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Should there be a statute of limitations for Kavanaugh?

The statute of limitations for sex-related crimes in Maine reads as follows: “A prosecution for a Class A, Class B or Class C crime involving unlawful sexual contact or gross sexual assault must be commenced within 8 years after it is committed.” In other words, a Class A crime, such as the sexual assault of a minor, could be rendered unpunishable after eight years under Maine state law. Similar sorts of unofficial rules have existed in American society to this day, as a way of normalizing and accepting crude behavior from a time when it was perhaps more acceptable. But in the wake of the #MeToo movement, this unofficial statute of limitations has been, ironically, limited. In the face of accusations of sexual assault from over 35 years ago against Supreme Court nominee Brett Kavanaugh, the obvious question to raise is whether one should be held accountable for the actions of his youth, and in a broader sense, for how long should one’s transgressions follow them? In the case of a Supreme Court justice, the answer is certainly more than 35 years.

On Sept. 27, Judge Brett Kavanaugh and his accuser, Dr. Christine Blasey Ford, testified under oath before the Senate Judiciary Committee which gained a considerable amount of media attention but had little effect upon the confirmation process. In defending his former student, Yale Law Professor Akhil Amar explained the reasons for applying a statute of limitations to combat the unreliability and malleability of memory and the disappearance of physical evidence over time. Dr. Amar also suggests that there is a general desire in the public to give young people a fresh start in the wake of mistakes. If Kavanaugh were on trial, he may indeed not deserve to have his life ruined as a result of an accusation pertaining to multiple decades ago, but he is not on trial. Kavanaugh is effectively interviewing for a position as a Supreme Court justice, and thus should be held to a much greater degree of scrutiny.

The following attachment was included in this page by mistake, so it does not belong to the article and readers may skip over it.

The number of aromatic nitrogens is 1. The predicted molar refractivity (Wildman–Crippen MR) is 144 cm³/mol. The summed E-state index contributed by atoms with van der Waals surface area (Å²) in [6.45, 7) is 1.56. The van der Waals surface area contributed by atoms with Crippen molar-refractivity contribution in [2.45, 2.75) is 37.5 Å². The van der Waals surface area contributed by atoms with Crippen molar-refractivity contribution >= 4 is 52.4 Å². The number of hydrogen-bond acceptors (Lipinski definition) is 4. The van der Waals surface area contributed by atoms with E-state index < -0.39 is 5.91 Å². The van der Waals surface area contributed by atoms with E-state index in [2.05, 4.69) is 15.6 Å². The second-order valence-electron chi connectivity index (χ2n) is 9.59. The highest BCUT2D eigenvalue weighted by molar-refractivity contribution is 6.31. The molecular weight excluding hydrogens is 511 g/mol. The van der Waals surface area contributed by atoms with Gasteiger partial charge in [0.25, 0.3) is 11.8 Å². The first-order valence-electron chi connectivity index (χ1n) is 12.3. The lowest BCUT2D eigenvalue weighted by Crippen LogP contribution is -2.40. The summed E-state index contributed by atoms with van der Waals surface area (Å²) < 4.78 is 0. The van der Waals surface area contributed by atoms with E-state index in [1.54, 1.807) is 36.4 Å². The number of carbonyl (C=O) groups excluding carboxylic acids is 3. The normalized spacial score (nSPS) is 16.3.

While Kavanaugh’s alleged sexual assault has been routinely diminished by some conservative senators, the #MeToo movement has garnered no such tolerance for those like the comedian Louis C.K. and his case of sexual harassment. During the #MeToo movement’s height in 2017, five female comedians came forward accusing C.K. of exposing himself to them between the mid-90s and 2005. In this case, the passage of time made little difference; after confirming the accusations C.K. lost his television, movie and comedy special deals and was effectively forced to fall off the public map. In his public statement on social media, the comedian noted that the 13 years without incident was a result of what he’d learned “later in life,” and he also recognized that realization as “too late” in the eyes of the public.

The question that arises from these recent examples is how far past actions should follow an individual. It is evident in juxtaposing C.K. with Kavanagh that the perspectives of some conservative senators are not at all in line with that of the court or public opinion. Although this juxtaposition is not entirely equal, there remains an undeniable disparity beneath it between the public’s beliefs and the Senate’s ideals concerning mindset with which to approach accusations of sexual assault well after the fact. The bottom line: one group is supposed to represent the beliefs and values of the other, but not the other way around.



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